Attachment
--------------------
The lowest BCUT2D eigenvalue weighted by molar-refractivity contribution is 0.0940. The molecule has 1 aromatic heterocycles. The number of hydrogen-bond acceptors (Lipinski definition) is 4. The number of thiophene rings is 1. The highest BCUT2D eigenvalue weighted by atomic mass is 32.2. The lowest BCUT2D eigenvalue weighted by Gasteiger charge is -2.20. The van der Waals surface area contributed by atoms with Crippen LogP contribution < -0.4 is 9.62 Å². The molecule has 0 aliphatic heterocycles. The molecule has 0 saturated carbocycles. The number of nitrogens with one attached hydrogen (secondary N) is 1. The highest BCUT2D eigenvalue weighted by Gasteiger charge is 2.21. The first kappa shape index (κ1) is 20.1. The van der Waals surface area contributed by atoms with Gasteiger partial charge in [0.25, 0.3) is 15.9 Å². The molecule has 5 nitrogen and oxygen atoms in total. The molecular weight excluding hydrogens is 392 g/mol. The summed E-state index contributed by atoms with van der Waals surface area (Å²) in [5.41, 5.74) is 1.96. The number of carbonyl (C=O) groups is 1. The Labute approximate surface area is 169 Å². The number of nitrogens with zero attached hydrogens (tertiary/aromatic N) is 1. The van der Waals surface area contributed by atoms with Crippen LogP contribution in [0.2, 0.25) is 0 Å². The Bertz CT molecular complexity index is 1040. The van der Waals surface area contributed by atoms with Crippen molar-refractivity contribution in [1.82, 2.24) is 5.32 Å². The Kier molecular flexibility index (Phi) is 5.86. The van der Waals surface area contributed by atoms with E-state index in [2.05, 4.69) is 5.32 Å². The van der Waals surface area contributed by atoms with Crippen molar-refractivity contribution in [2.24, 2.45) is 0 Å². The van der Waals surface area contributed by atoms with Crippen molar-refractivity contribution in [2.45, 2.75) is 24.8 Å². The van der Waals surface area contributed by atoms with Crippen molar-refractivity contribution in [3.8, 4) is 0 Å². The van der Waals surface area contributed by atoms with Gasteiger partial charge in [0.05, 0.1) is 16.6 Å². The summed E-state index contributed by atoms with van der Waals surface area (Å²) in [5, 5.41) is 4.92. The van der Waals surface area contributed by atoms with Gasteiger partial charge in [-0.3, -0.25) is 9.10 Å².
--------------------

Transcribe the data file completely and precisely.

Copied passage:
The lowest BCUT2D eigenvalue weighted by molar-refractivity contribution is 0.0940. The molecule has 1 aromatic heterocycles. The number of hydrogen-bond acceptors (Lipinski definition) is 4. The number of thiophene rings is 1. The highest BCUT2D eigenvalue weighted by atomic mass is 32.2. The lowest BCUT2D eigenvalue weighted by Gasteiger charge is -2.20. The van der Waals surface area contributed by atoms with Crippen LogP contribution < -0.4 is 9.62 Å². The molecule has 0 aliphatic heterocycles. The molecule has 0 saturated carbocycles. The number of nitrogens with one attached hydrogen (secondary N) is 1. The highest BCUT2D eigenvalue weighted by Gasteiger charge is 2.21. The first kappa shape index (κ1) is 20.1. The van der Waals surface area contributed by atoms with Gasteiger partial charge in [0.25, 0.3) is 15.9 Å². The molecule has 5 nitrogen and oxygen atoms in total. The molecular weight excluding hydrogens is 392 g/mol. The summed E-state index contributed by atoms with van der Waals surface area (Å²) in [5.41, 5.74) is 1.96. The number of carbonyl (C=O) groups is 1. The Labute approximate surface area is 169 Å². The number of nitrogens with zero attached hydrogens (tertiary/aromatic N) is 1. The van der Waals surface area contributed by atoms with Crippen LogP contribution in [0.2, 0.25) is 0 Å². The Bertz CT molecular complexity index is 1040. The van der Waals surface area contributed by atoms with Crippen molar-refractivity contribution in [1.82, 2.24) is 5.32 Å². The Kier molecular flexibility index (Phi) is 5.86. The van der Waals surface area contributed by atoms with E-state index in [2.05, 4.69) is 5.32 Å². The van der Waals surface area contributed by atoms with Crippen molar-refractivity contribution in [2.24, 2.45) is 0 Å². The van der Waals surface area contributed by atoms with Crippen molar-refractivity contribution in [2.45, 2.75) is 24.8 Å². The van der Waals surface area contributed by atoms with Crippen molar-refractivity contribution in [3.8, 4) is 0 Å². The van der Waals surface area contributed by atoms with Gasteiger partial charge in [0.05, 0.1) is 16.6 Å². The summed E-state index contributed by atoms with van der Waals surface area (Å²) in [5, 5.41) is 4.92. The van der Waals surface area contributed by atoms with Gasteiger partial charge in [-0.3, -0.25) is 9.10 Å².